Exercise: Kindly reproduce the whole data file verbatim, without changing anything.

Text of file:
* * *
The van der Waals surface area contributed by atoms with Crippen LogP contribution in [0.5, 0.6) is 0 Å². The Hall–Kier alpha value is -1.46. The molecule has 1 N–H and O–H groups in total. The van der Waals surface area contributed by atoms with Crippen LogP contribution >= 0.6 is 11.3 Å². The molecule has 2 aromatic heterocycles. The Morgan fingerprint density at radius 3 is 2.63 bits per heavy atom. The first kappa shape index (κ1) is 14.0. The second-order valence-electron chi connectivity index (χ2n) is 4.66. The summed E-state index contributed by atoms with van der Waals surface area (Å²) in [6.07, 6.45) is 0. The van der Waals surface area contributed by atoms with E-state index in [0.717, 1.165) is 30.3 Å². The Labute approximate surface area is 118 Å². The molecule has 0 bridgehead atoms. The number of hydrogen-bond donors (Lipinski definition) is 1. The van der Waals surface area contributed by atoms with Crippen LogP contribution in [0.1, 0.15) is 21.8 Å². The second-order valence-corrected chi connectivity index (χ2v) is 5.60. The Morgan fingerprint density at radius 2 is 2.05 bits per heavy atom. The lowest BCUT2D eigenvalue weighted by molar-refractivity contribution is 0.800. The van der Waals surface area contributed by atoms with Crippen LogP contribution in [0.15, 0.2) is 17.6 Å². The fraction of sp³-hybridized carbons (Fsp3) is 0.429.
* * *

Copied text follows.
The van der Waals surface area contributed by atoms with Crippen LogP contribution in [0.5, 0.6) is 0 Å². The Hall–Kier alpha value is -1.46. The molecule has 1 N–H and O–H groups in total. The van der Waals surface area contributed by atoms with Crippen LogP contribution >= 0.6 is 11.3 Å². The molecule has 2 aromatic heterocycles. The Morgan fingerprint density at radius 3 is 2.63 bits per heavy atom. The first kappa shape index (κ1) is 14.0. The second-order valence-electron chi connectivity index (χ2n) is 4.66. The summed E-state index contributed by atoms with van der Waals surface area (Å²) in [6.07, 6.45) is 0. The van der Waals surface area contributed by atoms with E-state index in [0.717, 1.165) is 30.3 Å². The Labute approximate surface area is 118 Å². The molecule has 0 bridgehead atoms. The number of hydrogen-bond donors (Lipinski definition) is 1. The van der Waals surface area contributed by atoms with Crippen LogP contribution in [0.1, 0.15) is 21.8 Å². The second-order valence-corrected chi connectivity index (χ2v) is 5.60. The Morgan fingerprint density at radius 2 is 2.05 bits per heavy atom. The lowest BCUT2D eigenvalue weighted by molar-refractivity contribution is 0.800. The van der Waals surface area contributed by atoms with Crippen LogP contribution in [0.15, 0.2) is 17.6 Å². The fraction of sp³-hybridized carbons (Fsp3) is 0.429.